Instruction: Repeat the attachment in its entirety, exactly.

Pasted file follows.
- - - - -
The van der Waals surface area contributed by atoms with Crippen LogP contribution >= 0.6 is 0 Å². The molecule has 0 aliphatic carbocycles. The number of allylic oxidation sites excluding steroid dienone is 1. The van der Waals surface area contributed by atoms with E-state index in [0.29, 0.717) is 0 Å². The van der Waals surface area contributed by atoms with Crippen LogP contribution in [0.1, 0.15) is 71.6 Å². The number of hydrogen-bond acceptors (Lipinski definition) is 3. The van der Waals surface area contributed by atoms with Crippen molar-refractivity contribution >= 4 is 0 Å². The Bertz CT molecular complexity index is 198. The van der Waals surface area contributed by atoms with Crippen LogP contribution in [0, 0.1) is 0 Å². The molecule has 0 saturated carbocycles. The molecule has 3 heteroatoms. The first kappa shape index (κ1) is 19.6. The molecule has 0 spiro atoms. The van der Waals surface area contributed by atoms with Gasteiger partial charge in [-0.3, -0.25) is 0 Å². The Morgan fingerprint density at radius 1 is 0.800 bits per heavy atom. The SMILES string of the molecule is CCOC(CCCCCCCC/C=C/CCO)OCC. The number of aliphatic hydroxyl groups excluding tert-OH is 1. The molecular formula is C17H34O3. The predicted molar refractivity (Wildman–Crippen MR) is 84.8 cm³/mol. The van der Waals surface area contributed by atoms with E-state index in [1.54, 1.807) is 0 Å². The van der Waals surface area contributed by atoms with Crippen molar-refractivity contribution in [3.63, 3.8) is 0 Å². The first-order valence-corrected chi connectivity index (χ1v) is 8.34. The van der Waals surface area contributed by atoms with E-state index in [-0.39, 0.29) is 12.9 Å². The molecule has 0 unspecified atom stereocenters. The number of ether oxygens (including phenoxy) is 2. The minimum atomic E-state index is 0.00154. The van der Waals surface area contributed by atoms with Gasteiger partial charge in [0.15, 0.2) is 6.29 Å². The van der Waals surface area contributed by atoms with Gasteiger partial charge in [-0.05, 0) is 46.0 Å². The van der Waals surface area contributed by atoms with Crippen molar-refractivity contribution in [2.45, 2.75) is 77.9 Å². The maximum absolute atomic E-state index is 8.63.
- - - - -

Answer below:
The van der Waals surface area contributed by atoms with Crippen LogP contribution >= 0.6 is 0 Å². The molecule has 0 aliphatic carbocycles. The number of allylic oxidation sites excluding steroid dienone is 1. The van der Waals surface area contributed by atoms with E-state index in [0.29, 0.717) is 0 Å². The van der Waals surface area contributed by atoms with Crippen LogP contribution in [0.1, 0.15) is 71.6 Å². The number of hydrogen-bond acceptors (Lipinski definition) is 3. The van der Waals surface area contributed by atoms with Crippen molar-refractivity contribution >= 4 is 0 Å². The Bertz CT molecular complexity index is 198. The van der Waals surface area contributed by atoms with Crippen LogP contribution in [0, 0.1) is 0 Å². The molecule has 0 saturated carbocycles. The molecule has 3 heteroatoms. The first kappa shape index (κ1) is 19.6. The molecule has 0 spiro atoms. The van der Waals surface area contributed by atoms with Gasteiger partial charge in [-0.3, -0.25) is 0 Å². The Morgan fingerprint density at radius 1 is 0.800 bits per heavy atom. The SMILES string of the molecule is CCOC(CCCCCCCC/C=C/CCO)OCC. The number of aliphatic hydroxyl groups excluding tert-OH is 1. The molecular formula is C17H34O3. The predicted molar refractivity (Wildman–Crippen MR) is 84.8 cm³/mol. The van der Waals surface area contributed by atoms with E-state index in [1.54, 1.807) is 0 Å². The van der Waals surface area contributed by atoms with Crippen molar-refractivity contribution in [3.63, 3.8) is 0 Å². The first-order valence-corrected chi connectivity index (χ1v) is 8.34. The van der Waals surface area contributed by atoms with E-state index in [-0.39, 0.29) is 12.9 Å². The molecule has 0 unspecified atom stereocenters. The number of ether oxygens (including phenoxy) is 2. The minimum atomic E-state index is 0.00154. The van der Waals surface area contributed by atoms with Gasteiger partial charge in [0.15, 0.2) is 6.29 Å². The van der Waals surface area contributed by atoms with Gasteiger partial charge in [-0.05, 0) is 46.0 Å². The van der Waals surface area contributed by atoms with Crippen molar-refractivity contribution in [2.45, 2.75) is 77.9 Å². The maximum absolute atomic E-state index is 8.63.